Wolf: U.S. Must Be Number One in Space, Not Cooperate with China

Wolf: U.S. Must Be Number One in Space, Not Cooperate with China

Rep. Frank Wolf (R-VA), ranking member of the House Appropriations subcommittee that funds NASA, argued passionately today that the United States must be the world’s leader in space and not cooperate with China. His remarks were made at a luncheon sponsored by the Space Transportation Association.

“I oppose cooperation with China, ” he said, citing numerous reasons such as its imprisonment of Catholic and Protestant leaders, its actions in Tibet, and its espionage in the United States. Conceding that “I may be a minority in my own party” in his convictions about China, he urged the audience to “see what they’re doing.” He criticized President Obama’s NASA proposal because he believes it would cede space leadership to China or Russia. Though he declined to state specifically whether he favored the House Science and Technology Committee’s alternative to the Obama plan versus the one in the Senate, or predict how it will all turn out, he called on companies represented at the luncheon to “make the case” for the bipartisan effort put into crafting a compromise to ensure that “America is number one” in space.

Noting that apart from Orbital Sciences Corp, he does not have much space business in his district, he emphasized that his interest in preserving U.S. leadership in space is based on his concern about the loss of U.S. leadership in other areas such as manufacturing. “My interest is less in losing something in my district than my country,” he said.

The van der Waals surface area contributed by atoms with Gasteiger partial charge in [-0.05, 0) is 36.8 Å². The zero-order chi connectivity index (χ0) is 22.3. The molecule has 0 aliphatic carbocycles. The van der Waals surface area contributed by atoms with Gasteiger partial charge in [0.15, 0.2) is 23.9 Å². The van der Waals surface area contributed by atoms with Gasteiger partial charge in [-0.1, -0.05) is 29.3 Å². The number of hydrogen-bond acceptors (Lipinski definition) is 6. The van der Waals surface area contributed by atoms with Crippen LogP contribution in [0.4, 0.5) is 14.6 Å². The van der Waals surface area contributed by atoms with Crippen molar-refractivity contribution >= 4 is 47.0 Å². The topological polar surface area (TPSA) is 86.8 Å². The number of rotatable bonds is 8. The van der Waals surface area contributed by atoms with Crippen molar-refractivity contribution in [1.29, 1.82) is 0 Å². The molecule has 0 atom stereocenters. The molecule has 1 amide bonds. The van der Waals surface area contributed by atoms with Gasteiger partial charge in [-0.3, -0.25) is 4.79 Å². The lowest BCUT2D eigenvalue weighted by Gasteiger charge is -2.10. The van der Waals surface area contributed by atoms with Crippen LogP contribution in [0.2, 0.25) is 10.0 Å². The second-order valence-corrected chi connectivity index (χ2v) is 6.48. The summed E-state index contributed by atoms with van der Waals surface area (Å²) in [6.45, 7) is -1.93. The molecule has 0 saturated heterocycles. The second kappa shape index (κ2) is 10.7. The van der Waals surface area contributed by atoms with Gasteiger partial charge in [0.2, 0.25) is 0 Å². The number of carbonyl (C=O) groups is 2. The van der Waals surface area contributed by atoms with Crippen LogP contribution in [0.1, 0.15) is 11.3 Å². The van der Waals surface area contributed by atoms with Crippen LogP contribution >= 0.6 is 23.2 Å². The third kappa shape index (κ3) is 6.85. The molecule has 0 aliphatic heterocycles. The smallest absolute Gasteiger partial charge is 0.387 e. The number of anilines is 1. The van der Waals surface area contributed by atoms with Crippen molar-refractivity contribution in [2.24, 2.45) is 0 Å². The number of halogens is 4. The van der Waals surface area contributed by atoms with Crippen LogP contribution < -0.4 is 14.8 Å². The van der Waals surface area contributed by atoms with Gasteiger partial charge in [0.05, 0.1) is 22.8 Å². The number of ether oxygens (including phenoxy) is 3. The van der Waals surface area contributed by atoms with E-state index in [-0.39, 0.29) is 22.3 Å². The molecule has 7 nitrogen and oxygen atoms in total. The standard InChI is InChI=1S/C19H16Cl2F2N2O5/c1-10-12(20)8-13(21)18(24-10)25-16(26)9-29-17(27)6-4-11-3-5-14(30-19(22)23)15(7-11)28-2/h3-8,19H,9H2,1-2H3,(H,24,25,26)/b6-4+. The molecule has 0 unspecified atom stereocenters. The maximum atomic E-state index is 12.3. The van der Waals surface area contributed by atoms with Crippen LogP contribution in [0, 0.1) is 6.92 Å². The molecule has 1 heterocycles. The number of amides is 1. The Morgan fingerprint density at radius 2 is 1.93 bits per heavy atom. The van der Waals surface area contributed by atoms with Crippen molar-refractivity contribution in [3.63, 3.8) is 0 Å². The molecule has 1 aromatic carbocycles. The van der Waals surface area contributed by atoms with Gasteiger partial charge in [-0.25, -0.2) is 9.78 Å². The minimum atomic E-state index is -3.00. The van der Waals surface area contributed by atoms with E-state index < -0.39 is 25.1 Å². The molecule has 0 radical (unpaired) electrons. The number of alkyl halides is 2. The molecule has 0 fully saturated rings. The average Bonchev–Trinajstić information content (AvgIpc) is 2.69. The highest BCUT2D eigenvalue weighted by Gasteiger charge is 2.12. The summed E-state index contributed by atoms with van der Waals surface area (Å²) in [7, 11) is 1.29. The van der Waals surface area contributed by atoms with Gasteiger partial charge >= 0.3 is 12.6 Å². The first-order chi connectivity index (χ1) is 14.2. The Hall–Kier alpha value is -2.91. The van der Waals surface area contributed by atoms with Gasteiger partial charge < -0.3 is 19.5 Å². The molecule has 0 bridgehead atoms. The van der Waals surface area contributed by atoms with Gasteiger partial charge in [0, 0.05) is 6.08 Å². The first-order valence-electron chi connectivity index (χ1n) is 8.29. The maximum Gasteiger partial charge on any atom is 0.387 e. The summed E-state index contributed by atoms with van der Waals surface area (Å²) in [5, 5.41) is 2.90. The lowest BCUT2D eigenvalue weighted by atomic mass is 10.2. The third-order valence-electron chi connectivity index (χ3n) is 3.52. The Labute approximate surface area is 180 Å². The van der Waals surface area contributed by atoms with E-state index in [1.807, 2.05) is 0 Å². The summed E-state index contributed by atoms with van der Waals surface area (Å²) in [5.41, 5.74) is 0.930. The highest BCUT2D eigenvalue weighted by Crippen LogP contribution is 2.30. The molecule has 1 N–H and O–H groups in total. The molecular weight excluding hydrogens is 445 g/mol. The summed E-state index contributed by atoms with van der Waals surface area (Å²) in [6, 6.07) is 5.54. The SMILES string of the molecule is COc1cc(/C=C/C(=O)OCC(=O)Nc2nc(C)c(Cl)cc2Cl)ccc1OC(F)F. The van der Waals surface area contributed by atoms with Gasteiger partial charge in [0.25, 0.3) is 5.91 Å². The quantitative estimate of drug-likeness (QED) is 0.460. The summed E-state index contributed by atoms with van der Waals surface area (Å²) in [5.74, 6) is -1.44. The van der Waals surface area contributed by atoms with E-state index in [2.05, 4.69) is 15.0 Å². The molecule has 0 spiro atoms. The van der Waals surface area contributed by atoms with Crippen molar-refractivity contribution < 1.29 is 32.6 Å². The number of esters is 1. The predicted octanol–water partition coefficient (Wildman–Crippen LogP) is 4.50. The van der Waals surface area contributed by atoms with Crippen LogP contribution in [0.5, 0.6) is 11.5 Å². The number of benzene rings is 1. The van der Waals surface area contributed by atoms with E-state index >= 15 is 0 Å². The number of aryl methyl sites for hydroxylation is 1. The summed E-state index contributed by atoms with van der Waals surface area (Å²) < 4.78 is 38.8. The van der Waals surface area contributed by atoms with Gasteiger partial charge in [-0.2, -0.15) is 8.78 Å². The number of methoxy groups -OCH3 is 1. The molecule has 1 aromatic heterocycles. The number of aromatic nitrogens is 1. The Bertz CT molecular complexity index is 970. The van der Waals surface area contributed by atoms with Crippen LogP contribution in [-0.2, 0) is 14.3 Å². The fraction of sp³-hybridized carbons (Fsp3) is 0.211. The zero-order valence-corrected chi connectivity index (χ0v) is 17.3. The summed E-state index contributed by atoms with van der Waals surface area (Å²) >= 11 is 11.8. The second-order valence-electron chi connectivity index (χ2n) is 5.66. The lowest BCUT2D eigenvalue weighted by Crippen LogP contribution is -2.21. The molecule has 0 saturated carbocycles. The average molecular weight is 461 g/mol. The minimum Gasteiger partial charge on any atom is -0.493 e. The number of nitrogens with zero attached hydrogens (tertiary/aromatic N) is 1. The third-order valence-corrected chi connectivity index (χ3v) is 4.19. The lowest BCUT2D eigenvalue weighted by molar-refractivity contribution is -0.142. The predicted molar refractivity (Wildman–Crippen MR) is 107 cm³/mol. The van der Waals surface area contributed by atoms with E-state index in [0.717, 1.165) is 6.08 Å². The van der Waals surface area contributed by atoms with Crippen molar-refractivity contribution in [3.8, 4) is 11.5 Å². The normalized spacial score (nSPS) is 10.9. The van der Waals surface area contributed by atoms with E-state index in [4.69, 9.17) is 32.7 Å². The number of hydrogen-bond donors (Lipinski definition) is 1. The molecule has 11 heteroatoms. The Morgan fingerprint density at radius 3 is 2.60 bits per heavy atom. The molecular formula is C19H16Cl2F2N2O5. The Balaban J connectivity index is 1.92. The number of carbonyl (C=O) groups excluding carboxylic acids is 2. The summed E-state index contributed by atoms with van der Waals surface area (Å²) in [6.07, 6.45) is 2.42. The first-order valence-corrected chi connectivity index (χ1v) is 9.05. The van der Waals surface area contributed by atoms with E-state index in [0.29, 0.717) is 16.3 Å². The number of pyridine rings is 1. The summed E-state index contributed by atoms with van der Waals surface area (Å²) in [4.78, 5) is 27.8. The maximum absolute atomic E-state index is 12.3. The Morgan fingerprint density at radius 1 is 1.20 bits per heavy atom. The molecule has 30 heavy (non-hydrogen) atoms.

His frustration with NASA’s unwillingness to answer questions and “backtracking on commercial rockets” was starkly evident, but he said that NASA Administrator Bolden was not to blame.

Predicting that the Republicans will take control of the House in the November elections, he warned against using a lame duck Congress to pass any important legislation since non-returning Members would be focused on finding new jobs rather than national issues. Consequently, most agencies, including NASA, are likely to be funded under a Continuing Resolution (CR) at least until the next Congress convenes in January.

Rep. Pete Olson (R-TX), ranking member of the Space and Aeronautics Subcommittee of the House Science and Technology Committee, was in the audience and said that the House version of the NASA authorization bill will not come to the House floor this week as hoped. House S&T committee chair Bart Gordon (D-TN) said at the markup last week that they would try to get it to the floor before the House leaves for the August recess on Friday. The House will not return until September 13, an unusually long August recess.

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